The 12-String Guitar ~ The Heavy-Hitter of Acoustic Blues Instruments

Today, the 12-string guitar is often associated more with folk music and simple open-chord strumming than with intricate lead guitar, ragtime, or traditional blues.  But some of the most influential blues musicians of all time forged timeless classics wielding their 12-strings.  In the following video, I’ll demonstrate many of the classic Blues styles and techniques that have proven the 12-string to be the heavy-hitter of acoustic stringed instruments.

LIVE STREAM LESSON: Blues Pickin’ & Sliding on the 12-String Guitar 

Early Blues greats like Leadbelly and Blind Willie McTell played the 12-string guitar almost exclusively.  These artists took advantage of the full-bodied tone and assertive dynamic presence of the 12-String, to accompany their powerful and expressive singing voices.  Back in the early days of audio recording, it was difficult for microphones to pick up the intricate details of a 6-string acoustic, especially when it was competing with a full-volume Blues singer belting out a vocal melody.  The 12-string’s acoustic volume is almost double that of a 6-string, providing a much fatter bed for the vocals to lay over, in the mix.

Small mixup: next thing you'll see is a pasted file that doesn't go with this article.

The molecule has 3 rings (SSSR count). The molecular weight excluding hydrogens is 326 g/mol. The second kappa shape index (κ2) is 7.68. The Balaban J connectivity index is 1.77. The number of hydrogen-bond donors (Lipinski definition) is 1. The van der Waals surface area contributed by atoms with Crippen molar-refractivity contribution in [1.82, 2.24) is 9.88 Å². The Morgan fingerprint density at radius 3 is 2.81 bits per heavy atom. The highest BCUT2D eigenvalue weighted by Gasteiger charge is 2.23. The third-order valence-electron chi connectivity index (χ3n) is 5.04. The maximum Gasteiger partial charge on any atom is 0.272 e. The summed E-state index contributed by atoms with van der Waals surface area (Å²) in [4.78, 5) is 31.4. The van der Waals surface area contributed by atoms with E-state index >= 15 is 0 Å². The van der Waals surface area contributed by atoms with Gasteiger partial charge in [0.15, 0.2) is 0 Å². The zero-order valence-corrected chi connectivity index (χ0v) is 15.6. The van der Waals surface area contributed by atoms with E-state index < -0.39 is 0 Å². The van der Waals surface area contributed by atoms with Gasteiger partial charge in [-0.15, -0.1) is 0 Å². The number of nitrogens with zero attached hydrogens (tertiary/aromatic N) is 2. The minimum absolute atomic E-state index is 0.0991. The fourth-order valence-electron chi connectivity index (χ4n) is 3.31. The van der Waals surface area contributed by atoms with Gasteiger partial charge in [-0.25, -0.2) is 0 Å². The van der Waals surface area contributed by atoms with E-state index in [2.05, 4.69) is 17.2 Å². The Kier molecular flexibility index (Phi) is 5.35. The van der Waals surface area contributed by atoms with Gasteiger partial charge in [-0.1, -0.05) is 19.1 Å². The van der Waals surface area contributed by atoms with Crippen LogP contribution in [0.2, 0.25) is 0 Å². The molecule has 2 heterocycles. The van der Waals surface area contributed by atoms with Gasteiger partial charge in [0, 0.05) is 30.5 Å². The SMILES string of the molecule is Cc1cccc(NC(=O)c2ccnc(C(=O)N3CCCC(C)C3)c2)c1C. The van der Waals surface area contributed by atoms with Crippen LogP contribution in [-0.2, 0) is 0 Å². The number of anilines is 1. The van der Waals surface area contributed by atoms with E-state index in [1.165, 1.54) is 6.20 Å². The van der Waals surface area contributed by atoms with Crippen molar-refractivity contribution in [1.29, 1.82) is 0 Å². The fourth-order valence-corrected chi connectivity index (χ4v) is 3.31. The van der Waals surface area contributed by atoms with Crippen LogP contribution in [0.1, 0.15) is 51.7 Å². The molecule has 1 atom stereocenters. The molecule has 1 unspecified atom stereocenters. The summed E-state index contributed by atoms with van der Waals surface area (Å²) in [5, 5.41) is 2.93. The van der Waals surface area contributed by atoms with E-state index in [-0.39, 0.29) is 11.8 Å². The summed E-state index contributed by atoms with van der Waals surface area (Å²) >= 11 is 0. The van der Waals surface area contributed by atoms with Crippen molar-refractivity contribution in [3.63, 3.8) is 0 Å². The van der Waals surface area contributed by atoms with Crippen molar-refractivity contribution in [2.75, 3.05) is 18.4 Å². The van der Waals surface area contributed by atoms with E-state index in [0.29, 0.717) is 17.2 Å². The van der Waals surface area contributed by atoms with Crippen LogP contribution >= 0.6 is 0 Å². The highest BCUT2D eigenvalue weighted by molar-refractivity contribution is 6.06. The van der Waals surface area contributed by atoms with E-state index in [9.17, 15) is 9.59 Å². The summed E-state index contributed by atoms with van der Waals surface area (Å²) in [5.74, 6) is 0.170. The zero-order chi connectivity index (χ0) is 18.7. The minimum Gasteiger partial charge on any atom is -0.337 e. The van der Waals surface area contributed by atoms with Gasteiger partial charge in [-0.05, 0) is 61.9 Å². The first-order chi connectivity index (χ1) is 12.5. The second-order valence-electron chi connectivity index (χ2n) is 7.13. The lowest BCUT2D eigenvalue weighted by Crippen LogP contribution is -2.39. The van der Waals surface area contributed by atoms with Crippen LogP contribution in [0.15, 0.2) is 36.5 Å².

Blind Willie McTell “Travelin’ Blues”

Leadbelly “I’m Alone Because I Love You”

Even Blues artists that are known for their 6-string electric guitar playing have been know to cut some of their most distinct tracks on solo acoustic 12-string.  Two great examples of this are Jimi Hendrix’s “Hear My Train A Coming” and Stevie Ray Vaughan’s “Life By The Drop.”  The intricate and sensitive single-note lead lines in these two tracks are fattened up by the doubled strings of the 12-string guitar.

Jimi Hendrix “Hear My Train A Coming”

Stevie Ray Vaughan MTV Unplugged

Stevie Ray Vaughan “Life By The Drop”

 

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~Justin Johnson
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Posted on August 28, 2016, in cigar box guitar, hill country blues, homemade, how to, instruction, justin johnson, lesson, lessons, music, practive, riffs, robert johnson, roots, slide guitar, theory, tune, tuning, tutorial, video and tagged , , , , , , , , , , , , , , , , , , , , , , , , , , , , , , , , , . Bookmark the permalink. 1 Comment.

  1. Nothing sounds better than a good 12 string , it’s hard to sound good on 6 strings after playing on a 12 . Ruined many practices starting on 12 then switching to 6 . I allways try to start on 6 first , then end on 12 . Love the videos & tips . GET DOWN WITH SOUND .

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